Erotica Readers & Writers Association Blog

Saturday, June 21, 2014

Porn: A Public Health Crisis?

By Lisabet Sarai

Just over a month ago, I happened on a syndicated column in my local newspaper, entitled “Porn in the US 'a public health crisis'”. As soon as I'd digested it, I knew I had the topic of my next blog post for ERWA. I didn't bother to save the article; I was sure I could find it on the 'Net when I was ready to sit down and write. Sure enough, this afternoon I googled “porn public health crisis” and got pages of links to the basic story. For example, here's more or less identical text to what I read, from www.telegraph.co.uk:


I noted some of the other domains where the item appeared: christianpost.com, christian.org.uk, sermonaudio.com, godlikeproductions.com. Clearly the religious establishment loved this article.

The content derives from a press conference preceding the Coalition to End Sexual Exploitation Summit, held in Maryland suburb outside Washington, DC in May. The primary points of this rather histrionic report are that most US teenagers have viewed Internet porn by the time they're thirteen or fourteen and that exposure to these “degrading misogynist images” has extreme negative consequences. To quote the article:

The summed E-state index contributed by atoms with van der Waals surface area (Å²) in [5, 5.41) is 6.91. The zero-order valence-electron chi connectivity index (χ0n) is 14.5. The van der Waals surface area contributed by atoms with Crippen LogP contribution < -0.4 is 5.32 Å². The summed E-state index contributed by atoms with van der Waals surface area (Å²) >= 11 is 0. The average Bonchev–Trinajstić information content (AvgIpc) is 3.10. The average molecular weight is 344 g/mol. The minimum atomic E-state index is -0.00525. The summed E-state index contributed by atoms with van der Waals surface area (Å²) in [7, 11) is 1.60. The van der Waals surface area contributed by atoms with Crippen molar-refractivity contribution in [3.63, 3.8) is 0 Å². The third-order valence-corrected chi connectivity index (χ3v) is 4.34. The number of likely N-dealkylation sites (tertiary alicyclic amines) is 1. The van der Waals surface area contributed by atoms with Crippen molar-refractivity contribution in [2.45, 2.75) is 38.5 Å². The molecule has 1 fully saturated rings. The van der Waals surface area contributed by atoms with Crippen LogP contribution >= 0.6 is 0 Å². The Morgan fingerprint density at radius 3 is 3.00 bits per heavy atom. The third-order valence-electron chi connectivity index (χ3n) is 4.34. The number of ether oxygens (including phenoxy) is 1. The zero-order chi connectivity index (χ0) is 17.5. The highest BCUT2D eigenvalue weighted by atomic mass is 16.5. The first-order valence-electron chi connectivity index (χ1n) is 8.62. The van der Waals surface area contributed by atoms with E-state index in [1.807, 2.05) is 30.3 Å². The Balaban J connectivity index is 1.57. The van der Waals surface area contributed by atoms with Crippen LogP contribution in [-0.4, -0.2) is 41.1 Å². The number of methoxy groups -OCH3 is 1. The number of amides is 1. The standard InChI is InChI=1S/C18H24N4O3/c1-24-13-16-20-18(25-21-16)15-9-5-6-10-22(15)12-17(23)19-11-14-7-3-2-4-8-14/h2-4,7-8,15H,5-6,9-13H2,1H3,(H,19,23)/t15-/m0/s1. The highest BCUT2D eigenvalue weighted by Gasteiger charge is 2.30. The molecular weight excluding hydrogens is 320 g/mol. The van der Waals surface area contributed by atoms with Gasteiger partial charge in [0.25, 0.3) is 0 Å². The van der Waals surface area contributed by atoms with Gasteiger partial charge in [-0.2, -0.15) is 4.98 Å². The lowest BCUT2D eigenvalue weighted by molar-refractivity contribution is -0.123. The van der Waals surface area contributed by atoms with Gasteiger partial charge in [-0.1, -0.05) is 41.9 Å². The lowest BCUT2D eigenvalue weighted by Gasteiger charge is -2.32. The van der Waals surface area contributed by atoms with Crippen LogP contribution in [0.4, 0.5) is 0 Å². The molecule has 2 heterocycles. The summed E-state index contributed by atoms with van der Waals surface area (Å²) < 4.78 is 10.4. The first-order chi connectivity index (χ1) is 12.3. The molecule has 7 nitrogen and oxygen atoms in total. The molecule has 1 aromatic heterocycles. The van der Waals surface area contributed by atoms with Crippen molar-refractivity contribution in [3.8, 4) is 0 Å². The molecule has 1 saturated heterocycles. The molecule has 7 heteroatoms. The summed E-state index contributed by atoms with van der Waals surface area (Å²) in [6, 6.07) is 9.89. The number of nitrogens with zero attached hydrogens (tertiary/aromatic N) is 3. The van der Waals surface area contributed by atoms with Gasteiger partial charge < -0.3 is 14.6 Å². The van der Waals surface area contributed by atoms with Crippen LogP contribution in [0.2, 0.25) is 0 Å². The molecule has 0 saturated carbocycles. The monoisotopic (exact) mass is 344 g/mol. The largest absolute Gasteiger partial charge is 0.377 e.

Mary Anne Layden of the University of Pennsylvania, who specialises in sexual trauma, said pornography has been a factor in every case of sexual violence that she has treated as a psychotherapist.


"The earlier males are exposed to pornography, the more likely they are to engage in non-consensual sex – and for females, the more pornography they use, the more likely they are to be victims of non-consensual sex," she said.



Strong claims. I would like very much to see the scientific evidence supporting them. I'd also appreciate information on sample size and sample selection. Was the non-consensual sex self-reported, or independently verified? Was there any control for demographic or historical factors such as economic level, educational level, family conflicts, substance abuse, or other mental health issues unrelated to sex?

There's also a serious logical flaw hiding in Dr. Layden's statement. When treating victims of sexual violence, she has noted that porn shows up in most cases. This does not necessarily mean that porn leads to sexual violence. The causality could very well work the other way: individuals prone to commit sexual violence tend to use porn as fantasy material or a substitute for action. Furthermore, her personal observations in the therapeutic environment say nothing about the effects of porn on the population as a whole.